Inside IES Research

Notes from NCER & NCSER

The Importance of Partnering with Practitioners in English Learner Research

IES values and encourage collaborations between researchers and practitioners to ensure that research findings are relevant, accessible, feasible, and useful. In FY 2014, Dr. Karen Thompson was awarded a grant for The Oregon English Learner Alliance: A Partnership to Explore Factors Associated with Variation in Outcomes for Current and Former English Learners in Oregon to determine best practices to support academic achievement among current and former English learners. Dr. Thompson and her colleagues wrote a guest blog post describing the work that the partnership undertook to better understand and improve the performance of English learners in Oregon. In this blog, we interviewed Dr. Thompson—three years after the end of the grant—to get her perspectives on the partnership, outcomes of their work, and where things currently stand.

 

What was the purpose of your research and what led you to do this work?

When I came to Oregon from California in 2012, there was growing momentum in the state to better understand and meet the needs of the state’s multilingual student population, particularly students classified as English learners (ELs). The state had developed an ambitious EL strategic plan, which included a variety of goals and action steps, such as identifying model programs and sharing best practices. I noticed that Oregon did not have publicly available information about the state’s former EL students. In prior work, other researchers and I had demonstrated that analyzing data only about students currently classified as English learners without also analyzing data about former EL students can provide incomplete and misleading information. Therefore, for Oregon to realize its goals and truly understand which programs and practices were most effectively educating its multilingual students, the state needed to make changes to its data systems. This was the seed that led to the Oregon Department of Education/Oregon State University English Language Learner Partnership. Our first goal was to simply determine how many former EL students there were in the state. Then, once the state had created a flag to identify former EL students, we were able to conduct a wide range of analyses to better understand opportunities and outcomes for both current and former EL students in ways that have informed state reporting practices and policy decisions.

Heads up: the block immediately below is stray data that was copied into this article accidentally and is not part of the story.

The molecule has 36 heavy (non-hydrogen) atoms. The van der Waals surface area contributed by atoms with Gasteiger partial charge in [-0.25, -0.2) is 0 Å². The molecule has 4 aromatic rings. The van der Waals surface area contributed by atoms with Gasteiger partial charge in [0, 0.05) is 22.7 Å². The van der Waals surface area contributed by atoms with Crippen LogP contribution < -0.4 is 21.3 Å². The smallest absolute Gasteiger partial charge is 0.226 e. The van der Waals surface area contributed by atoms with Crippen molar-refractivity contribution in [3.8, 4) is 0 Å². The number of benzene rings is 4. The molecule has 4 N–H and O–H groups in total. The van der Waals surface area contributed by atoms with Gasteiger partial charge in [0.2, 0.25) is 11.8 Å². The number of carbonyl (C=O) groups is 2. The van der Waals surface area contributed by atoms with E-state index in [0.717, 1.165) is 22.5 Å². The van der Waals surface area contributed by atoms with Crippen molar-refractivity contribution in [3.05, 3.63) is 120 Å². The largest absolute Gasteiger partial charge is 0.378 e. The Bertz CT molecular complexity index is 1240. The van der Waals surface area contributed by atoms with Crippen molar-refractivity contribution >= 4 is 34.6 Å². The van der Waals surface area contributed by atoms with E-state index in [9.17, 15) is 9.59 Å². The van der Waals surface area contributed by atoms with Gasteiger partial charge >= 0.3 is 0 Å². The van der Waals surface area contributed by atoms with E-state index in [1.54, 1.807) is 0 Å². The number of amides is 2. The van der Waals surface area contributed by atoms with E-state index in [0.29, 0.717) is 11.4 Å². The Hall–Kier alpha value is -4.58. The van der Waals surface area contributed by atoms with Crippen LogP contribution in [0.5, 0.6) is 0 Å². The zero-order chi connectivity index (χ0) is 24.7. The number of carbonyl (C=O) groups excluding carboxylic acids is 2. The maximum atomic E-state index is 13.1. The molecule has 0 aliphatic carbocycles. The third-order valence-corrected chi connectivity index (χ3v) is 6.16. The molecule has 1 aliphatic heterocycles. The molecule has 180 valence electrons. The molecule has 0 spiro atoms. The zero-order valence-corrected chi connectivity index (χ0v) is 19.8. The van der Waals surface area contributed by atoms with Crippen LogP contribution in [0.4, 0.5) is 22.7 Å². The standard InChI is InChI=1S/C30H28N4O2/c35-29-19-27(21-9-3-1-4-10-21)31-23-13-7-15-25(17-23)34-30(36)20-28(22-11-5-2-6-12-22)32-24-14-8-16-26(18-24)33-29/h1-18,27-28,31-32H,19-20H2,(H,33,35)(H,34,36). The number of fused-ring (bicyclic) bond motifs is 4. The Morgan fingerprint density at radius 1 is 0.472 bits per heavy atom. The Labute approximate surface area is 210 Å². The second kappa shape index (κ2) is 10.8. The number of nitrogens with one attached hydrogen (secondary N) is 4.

How does this research differ from other work in the field? Why do you think partnerships with practitioners were necessary to carry out the work?

When we began our partnership, collecting and analyzing information about both current and former EL students was not common. Happily, more and more researchers and education agencies have now adopted these approaches, and we think our partnership has helped play a role in this important and illuminating shift.  

It was crucial to conduct this work via partnerships between researchers and practitioners. Practitioner partners had deep knowledge of the state’s current data systems, along with knowledge about which reporting and analysis practices could shift to incorporate new information about current and former EL students. Research partners had the bandwidth to conduct additional analyses and to lead external dissemination efforts. Our regular partnership meetings enabled our work to evolve in response to new needs. 

 

What do you think was the most important outcome of your work and why?

I think the most important outcome of our work is that educators across Oregon now have information about both their current and former English learner students and can use this data to inform policy and practice decisions. Other analyses we conducted have also informed state actions. For example, our analysis of how long it takes Oregon EL students to develop English proficiency and exit EL services informed the state’s EL progress indicator under the Every Student Succeeds Act.

 

What are the future directions for this work?